NEW YORK — The poet, activist and educator Sonia Sanchez is this year’s winner of the Edward MacDowell Medal, a lifetime achievement honor started in 1960 and previously given to Robert Frost, Toni Morrison and Stephen Sondheim among others.
“I had tears in my eyes as I learned about this award,” Sanchez, 87, said in a statement released Sunday by MacDowell. “When I consider my dear friend, Sister Toni (Morrison), and so many others who have been given this award, I feel so welcomed to be part of that group. It is a great honor to be this year’s awardee. MacDowell has such a great herstory and history of caring and concern for artists; it is a joy this place exists to keep the world on a path toward re-civilization, peace, and humanity.”
MacDowell is an artist residency founded in 1907, with fellows over the past century including James Baldwin, Leonard Bernstein, Louise Erdrich and Ta-Nehisi Coates.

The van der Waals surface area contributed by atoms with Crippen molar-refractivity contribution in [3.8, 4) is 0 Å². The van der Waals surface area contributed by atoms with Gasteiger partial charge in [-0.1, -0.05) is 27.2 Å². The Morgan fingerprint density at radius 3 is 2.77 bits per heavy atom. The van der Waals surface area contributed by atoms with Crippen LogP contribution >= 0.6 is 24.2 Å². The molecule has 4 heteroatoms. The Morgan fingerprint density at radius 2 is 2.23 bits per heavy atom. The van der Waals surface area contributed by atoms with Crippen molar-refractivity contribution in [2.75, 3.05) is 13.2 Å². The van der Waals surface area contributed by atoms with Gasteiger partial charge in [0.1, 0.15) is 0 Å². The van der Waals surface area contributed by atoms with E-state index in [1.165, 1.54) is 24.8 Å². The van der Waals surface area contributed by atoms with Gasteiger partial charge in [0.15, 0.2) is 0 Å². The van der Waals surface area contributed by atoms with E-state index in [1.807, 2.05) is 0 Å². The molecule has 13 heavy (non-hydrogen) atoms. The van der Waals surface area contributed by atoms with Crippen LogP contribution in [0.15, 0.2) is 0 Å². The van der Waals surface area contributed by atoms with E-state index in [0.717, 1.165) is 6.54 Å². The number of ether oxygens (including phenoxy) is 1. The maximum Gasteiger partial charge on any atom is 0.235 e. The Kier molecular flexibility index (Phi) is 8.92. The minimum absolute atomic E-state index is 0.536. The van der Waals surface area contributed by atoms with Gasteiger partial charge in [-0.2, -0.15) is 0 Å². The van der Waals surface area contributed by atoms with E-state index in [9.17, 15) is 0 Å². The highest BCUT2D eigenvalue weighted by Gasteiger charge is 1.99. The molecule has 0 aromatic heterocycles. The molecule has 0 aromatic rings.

Sanchez was a prominent figure in the Black Arts Movement of the 1960s and 1970s, and is known for such poetry collections as “Homegirls and Handgrenades” and “Shake Loose My Skin.”
Novelist Walter Mosley will present Sanchez her medal on July 10 on the MacDowell grounds in Peterborough, New Hampshire, the first in-person ceremony since 2019, the year before the pandemic.
“Sonia Sanchez’s illustrious career spans seven decades. Her commanding oeuvre continues to elevate language’s ability to give voice to entire communities (their daily pleasures and pains) inside our shared and troubled history,” poet and playwright Claudia Rankine, chair of this year’s MacDowell Medal selection panel, said in a statement.